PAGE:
Because of Public Interest Litigation (PIL), judicial activism has grown .
Until the advent of PIL, justice was a far-fetched dream for the socially and
economically disadvantaged. The traditional rule of 'locus standi' (the right to
file a petition in court) was that judicial remedies could only be used in
exceptional circumstances. Only those who have been wronged by the law should
The Supreme Court has loosened the rules, Because the poor masses lack both the
means and the will to approach the government, the rule of locus standi
applies. In court of justice any public-spirited individual or institution can
now move the needle under the new rule. The Court must only be satisfied that the
person or institution is acting in good faith and not for personal gain or
The PIL also gave rise to what is known as 'epistolary jurisdiction,'
which means that the court could recognize even a postcard or a letter. These
written petitions have resulted in judicial action in a variety of cases,
providing justice to the weaker sections and even taking action against
political corruption and unaccountability. The PIL procedure has become an
important part of the country's judicial system. Judicial activism is likely to
continue, forcing the government to act responsibly for the people's welfare.
Basically Public interest Litigation (PIL) means litigation filed in a court,
for the protection of Public Interest
, for example, Pollution, Terrorism, Road
security, Constructional perils and so on Any matter where the interest of
public overall is impacted can be reviewed by recording a Public Interest
Litigation in a courtroom. In simple words, public interest litigation means.
Any public spirited citizen or public welfare interested citizens can approach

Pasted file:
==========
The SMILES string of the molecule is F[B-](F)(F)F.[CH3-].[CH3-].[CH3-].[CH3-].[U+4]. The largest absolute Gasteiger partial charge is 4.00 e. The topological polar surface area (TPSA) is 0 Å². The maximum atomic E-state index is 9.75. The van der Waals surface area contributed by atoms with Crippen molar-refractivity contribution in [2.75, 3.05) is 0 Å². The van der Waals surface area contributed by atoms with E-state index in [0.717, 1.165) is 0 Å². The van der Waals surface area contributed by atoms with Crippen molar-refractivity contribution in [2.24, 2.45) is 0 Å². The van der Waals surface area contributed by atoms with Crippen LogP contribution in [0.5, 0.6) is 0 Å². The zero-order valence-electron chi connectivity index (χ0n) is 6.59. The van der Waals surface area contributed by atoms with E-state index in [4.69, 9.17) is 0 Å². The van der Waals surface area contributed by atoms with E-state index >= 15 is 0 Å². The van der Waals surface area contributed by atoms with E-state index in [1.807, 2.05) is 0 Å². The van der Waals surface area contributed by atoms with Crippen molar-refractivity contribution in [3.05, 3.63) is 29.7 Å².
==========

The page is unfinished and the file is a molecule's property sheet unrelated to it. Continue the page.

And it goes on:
the court for the public cause or for the welfare of the public by filing a
petition in the Supreme Court under the Article 32 of the Indian Constitution or
in the High Court under Article 226 of the Constitution or before the Court of
Magistrate under Sec. 133 of the Code of Criminal Procedure, 1973.
The seeds of the idea of public interest litigation were at first planted in
India by Justice Krishna Iyer , in 1976 in Mumbai Kamgar Sabha versus Abdul
Thai, also was started in Akhil Bharatiya Shoshit Karmachari Sangh (Railway) v.
Association of India
, wherein an unregistered relationship of laborers was
allowed to establish a writ appeal under Art.32 of the Constitution for the redressal of normal complaints. Justice Krishna lyer , articulated the
explanations behind progression of the standard of Locus Standi in Fertilizer
Corporation Kamgar Union v. Association of India, also the possibility of
'Public Interest Litigation' bloomed in S.P. Gupta and others versus Association
The judiciary plays a vital role in promoting and upholding
the rights of citizens in a country. Judicial activism in simple terms is the
responsibility of the judiciary to guard the rights of the citizens and to
uphold the constitutional and legal system of the country. The Judicial Activism
in India can be seen with the reference under Article 32 of the Indian
Constitution and also Article 226 of the Indian Constitution provides the power
to judicially review the higher judiciary and to declare any executive,
legislative or administrative action void if it is in contravention with the
Indian Constitution .
Statement Of Problem:
The standard of locus standi has been loose as the Indian courts engage the
public interest suit with sprit and the number of cases have been increased
which result in overburden on the courts which directly results in impact on
delay in deciding normal cases. Legislature and the Judiciary are free yet
Judiciary is endowed with execution of the laws made by the legislature.
Also in the case of absence of any laws on a particular issue or a matter,
judiciary issues guidelines and directions for the Legislature to follow, once
those directions are executed it becomes precedents. How far judicial activism
is utilizing by the judiciary under the power of judicial review within the
preview of articles 32,136,226,227 of Indian constitution.
Scope Of Study:
Because of the intricacies of the Indian legal system, it is critical to